On Thursday, I attended my first meeting of the new Left Unity group. The gathering – refreshingly organised in a circle with all views given time to air – drew a diverse crowd of people from all manner of political backgrounds, but if there was one common theme to them it was homelessness.
Socialists made homeless by the failures of RESPECT and the SA to unite the left; ex-Swappies fleeing a scandal-riven SWP in search of a new party; revolutionaries who could never feel at home in a reformist Old Labour, let alone the party gutted by Blair and turned into a neoliberal husk.
The sense of homelessness clung heavily to the central debate: why is there no party to the left of Labour and what are we going to do about it?
With so many, myself included, burned time and again from throwing themselves too naively into the forge of failed projects to unite the myriad tiny squabbling groups of Britain’s left, there seemed little enthusiasm to push the group into quickly becoming a new party of the working classes, and quite rightly.
After all, are thousands of single mothers, minimum wage cleaners, and unemployed jobseekers just waiting for us to hoist the red banner above our heads and sound the clarion call to lead the masses into a brave new dawn of the classless free society? Or are they worried about cuts, housing, healthcare, education and simply surviving the onslaught of Tory austerity?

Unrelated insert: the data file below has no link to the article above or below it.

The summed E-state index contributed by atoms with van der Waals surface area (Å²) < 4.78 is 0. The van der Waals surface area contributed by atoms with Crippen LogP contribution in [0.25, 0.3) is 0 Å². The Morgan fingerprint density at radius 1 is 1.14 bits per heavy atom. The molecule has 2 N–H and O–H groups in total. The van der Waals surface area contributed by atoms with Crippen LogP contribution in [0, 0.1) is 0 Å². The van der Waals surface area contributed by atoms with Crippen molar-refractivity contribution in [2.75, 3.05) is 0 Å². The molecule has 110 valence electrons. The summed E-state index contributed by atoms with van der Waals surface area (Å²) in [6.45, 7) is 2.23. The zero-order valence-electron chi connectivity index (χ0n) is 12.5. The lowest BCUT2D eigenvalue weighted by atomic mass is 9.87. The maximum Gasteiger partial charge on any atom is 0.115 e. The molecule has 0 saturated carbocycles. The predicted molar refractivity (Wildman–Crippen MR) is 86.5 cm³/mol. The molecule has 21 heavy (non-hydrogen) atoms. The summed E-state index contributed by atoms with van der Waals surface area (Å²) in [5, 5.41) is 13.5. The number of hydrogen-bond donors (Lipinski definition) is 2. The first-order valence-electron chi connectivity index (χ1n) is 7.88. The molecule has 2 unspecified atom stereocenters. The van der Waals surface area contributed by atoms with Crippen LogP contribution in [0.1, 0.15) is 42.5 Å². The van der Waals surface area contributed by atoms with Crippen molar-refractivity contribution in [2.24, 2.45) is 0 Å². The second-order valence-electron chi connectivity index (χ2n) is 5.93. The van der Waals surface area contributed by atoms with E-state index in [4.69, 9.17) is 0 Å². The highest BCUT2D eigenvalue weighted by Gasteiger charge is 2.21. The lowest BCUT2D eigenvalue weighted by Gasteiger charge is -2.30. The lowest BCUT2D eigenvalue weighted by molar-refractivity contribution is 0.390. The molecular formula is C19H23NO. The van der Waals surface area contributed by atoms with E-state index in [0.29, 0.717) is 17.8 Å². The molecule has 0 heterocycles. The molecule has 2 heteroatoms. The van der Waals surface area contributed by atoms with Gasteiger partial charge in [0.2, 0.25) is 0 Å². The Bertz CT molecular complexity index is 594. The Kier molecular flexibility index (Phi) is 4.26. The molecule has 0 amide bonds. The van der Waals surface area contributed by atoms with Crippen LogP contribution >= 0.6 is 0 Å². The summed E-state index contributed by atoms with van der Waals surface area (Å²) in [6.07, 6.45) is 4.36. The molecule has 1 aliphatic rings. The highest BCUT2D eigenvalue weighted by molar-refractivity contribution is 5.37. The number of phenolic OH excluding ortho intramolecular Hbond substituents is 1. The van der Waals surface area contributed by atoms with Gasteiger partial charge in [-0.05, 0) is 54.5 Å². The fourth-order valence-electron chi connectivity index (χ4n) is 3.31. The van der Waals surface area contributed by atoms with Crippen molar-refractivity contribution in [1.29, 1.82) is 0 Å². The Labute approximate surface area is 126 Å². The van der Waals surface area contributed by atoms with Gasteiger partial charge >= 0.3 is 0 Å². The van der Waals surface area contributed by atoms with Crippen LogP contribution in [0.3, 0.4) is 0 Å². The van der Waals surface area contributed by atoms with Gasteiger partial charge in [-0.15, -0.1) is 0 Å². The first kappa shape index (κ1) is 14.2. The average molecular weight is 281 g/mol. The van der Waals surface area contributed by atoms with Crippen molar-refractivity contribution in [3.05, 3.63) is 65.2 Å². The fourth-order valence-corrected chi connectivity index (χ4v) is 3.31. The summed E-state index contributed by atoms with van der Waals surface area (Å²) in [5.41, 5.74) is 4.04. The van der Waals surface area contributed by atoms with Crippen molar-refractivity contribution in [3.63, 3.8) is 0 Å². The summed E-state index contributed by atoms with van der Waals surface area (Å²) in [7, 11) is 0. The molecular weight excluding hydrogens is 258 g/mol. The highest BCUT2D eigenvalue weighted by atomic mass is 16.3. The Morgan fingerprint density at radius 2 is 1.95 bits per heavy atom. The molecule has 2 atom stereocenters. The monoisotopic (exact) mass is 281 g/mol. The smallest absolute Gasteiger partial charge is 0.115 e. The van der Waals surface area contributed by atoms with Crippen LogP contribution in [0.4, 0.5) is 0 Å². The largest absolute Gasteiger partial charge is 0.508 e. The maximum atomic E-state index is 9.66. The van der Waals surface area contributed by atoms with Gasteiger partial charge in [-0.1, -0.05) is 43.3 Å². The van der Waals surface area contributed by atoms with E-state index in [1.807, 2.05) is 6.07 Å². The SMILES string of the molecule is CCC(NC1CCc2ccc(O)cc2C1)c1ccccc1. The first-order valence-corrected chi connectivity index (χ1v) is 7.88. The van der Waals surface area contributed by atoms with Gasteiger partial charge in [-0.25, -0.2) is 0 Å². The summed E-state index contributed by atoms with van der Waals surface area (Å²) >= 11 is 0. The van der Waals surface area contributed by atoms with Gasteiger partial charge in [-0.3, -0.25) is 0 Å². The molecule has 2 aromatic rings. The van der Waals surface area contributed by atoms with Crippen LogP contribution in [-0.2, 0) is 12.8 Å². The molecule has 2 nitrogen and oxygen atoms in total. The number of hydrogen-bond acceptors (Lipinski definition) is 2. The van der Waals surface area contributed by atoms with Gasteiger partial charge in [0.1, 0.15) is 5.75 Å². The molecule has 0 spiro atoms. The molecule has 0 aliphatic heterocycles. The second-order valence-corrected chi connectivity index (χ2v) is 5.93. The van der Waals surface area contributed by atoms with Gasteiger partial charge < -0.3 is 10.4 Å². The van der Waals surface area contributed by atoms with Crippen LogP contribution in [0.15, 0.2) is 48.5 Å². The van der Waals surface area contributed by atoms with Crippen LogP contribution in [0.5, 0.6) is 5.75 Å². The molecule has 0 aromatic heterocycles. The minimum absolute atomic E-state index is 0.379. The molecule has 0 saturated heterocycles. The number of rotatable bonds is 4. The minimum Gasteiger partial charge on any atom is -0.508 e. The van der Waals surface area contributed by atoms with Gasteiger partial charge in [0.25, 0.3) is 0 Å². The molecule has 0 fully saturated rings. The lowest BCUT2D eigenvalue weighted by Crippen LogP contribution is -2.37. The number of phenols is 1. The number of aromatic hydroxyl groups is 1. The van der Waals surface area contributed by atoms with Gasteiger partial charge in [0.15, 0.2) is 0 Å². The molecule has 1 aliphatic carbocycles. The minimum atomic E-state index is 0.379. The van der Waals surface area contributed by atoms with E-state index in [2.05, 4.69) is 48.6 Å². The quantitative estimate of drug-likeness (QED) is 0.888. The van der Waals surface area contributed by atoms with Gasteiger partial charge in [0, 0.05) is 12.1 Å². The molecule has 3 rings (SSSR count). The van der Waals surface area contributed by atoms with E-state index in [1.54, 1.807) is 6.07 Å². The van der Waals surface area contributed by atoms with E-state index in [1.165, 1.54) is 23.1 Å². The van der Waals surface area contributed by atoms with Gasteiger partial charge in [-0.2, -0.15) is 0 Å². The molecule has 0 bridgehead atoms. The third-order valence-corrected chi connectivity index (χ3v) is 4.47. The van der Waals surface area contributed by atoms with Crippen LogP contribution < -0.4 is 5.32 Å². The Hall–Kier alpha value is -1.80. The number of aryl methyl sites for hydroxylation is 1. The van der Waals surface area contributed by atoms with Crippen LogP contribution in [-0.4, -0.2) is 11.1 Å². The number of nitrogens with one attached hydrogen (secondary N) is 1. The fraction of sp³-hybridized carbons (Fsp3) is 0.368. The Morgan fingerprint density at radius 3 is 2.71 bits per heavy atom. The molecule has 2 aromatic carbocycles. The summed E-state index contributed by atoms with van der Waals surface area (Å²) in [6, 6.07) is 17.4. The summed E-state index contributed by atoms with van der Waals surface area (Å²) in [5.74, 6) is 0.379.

While the discussion occasionally slipped into 19th century Marxist terminology, for the most part it remained tuned in and relevant to the everyday concerns of Britain’s most vulnerable people.
And this is where I think Left Unity can provide the greatest value through its website and growing network, by highlighting, supporting and linking together the various and vital local and national campaigns to resist the government’s punishing cuts.
If the left is to prove necessary to working people, it cannot just throw up temporary electoral alliances or front campaigns designed to boost party membership and sell papers. It needs to matter to people. It needs to join the struggle with them, never on top of them. It must be a resource for them, not a speaker’s podium.
Some discussion was had over the exact wording of the group’s mission statement, but as far as I was concerned, it didn’t really matter. No one’s ever going to agree 100% of the time, so let’s just sign it and get on with the things that are important.
At the end of a largely productive two hour meeting, someone volunteered the question “How many supporters of the People’s Assembly Against Austerity are Counterfire members?”
The question was quickly laughed off and the meeting drawn to a swift conclusion. There’s always one.
Whether Left Unity ever becomes a party or an electoral alliance in its own right remains a question for the future. For now, the project has a vital task ahead of it and I’m enthusiastic to see how it will go about tackling it.